On Saturday night while a little wine drunk, I was reading An Open Letter to Fans from morethanavote.org when John Mulaney’s opening monologue started on SNL. I found myself equally engrossed in both messages: the former an uplifting initiative to empower Black voters, and the latter, an early stumble that wrapped with a pretty funny joke about sleepovers. The crux was the same, however: go out and vote, and know that even then, the work is not done. Now, on the eve of 2020 Election Day, or perhaps more aptly put, 2020 Election Day 1, with my vote already in, I’m still thinking about both. Why? Because regardless of how this election cycle plays out, it’s that same energy that will contribute to our successes, keep us connected, and affect real change in culture. Simply put: it’s showing up.
I once read that 99% of success is just showing up. And while “success” might sound a little too life coach-y in the face of a nation in crisis, it’s safe to say that we could all use some wins right now. So show up. Keeping showing up. Show up for democracy. Show up for your community. Show up for suppressed voters. Show up for that thing your friend invited you to. Show up for that tough conversation you’re dreading. Show up to watch the title game even if you loss in the first round. Show up to practice. Buy something from her Etsy page. Read the article that was forwarded to you. Show up to the next election. Show up for whatever you believe in. Show up on time. Show up with sincerity. Keep showing up. Keep showing up.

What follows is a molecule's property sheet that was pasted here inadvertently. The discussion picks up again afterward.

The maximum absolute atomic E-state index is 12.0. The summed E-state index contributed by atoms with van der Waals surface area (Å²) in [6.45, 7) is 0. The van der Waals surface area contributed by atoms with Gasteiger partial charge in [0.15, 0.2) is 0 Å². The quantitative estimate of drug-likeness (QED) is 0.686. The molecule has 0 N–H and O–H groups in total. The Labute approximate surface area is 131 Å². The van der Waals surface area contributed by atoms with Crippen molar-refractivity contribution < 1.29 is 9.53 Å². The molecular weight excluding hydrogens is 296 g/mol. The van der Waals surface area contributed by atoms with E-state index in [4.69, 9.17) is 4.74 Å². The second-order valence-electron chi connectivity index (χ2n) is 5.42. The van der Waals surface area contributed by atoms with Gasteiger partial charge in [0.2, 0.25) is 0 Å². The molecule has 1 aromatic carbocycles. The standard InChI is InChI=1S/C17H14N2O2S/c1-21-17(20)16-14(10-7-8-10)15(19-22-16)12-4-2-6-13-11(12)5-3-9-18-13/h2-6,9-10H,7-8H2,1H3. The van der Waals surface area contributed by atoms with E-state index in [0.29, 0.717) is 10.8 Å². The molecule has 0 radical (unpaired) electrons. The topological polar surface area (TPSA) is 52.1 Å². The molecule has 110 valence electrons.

Oddball is great, but at this juncture, it still doesn’t compare to the individual communities that you see in our content. What I see in Royal Palms and what the Royal Palms crew sees in American Bocce and what we all see in the World Wiffle®. Ball guys (the list goes on) is so incredibly special because of how the people in these communities show up for each other. Sometimes it feels like the worlds of sports and recreation and entertainment aren't all that important, but I can promise you that they are. Because, with all of these communities in place, whether it’s sketch comedy, professional athletes, or even a bocce league in Traverse City, Michigan, as long as we keep showing up, we will keep showing up for each other.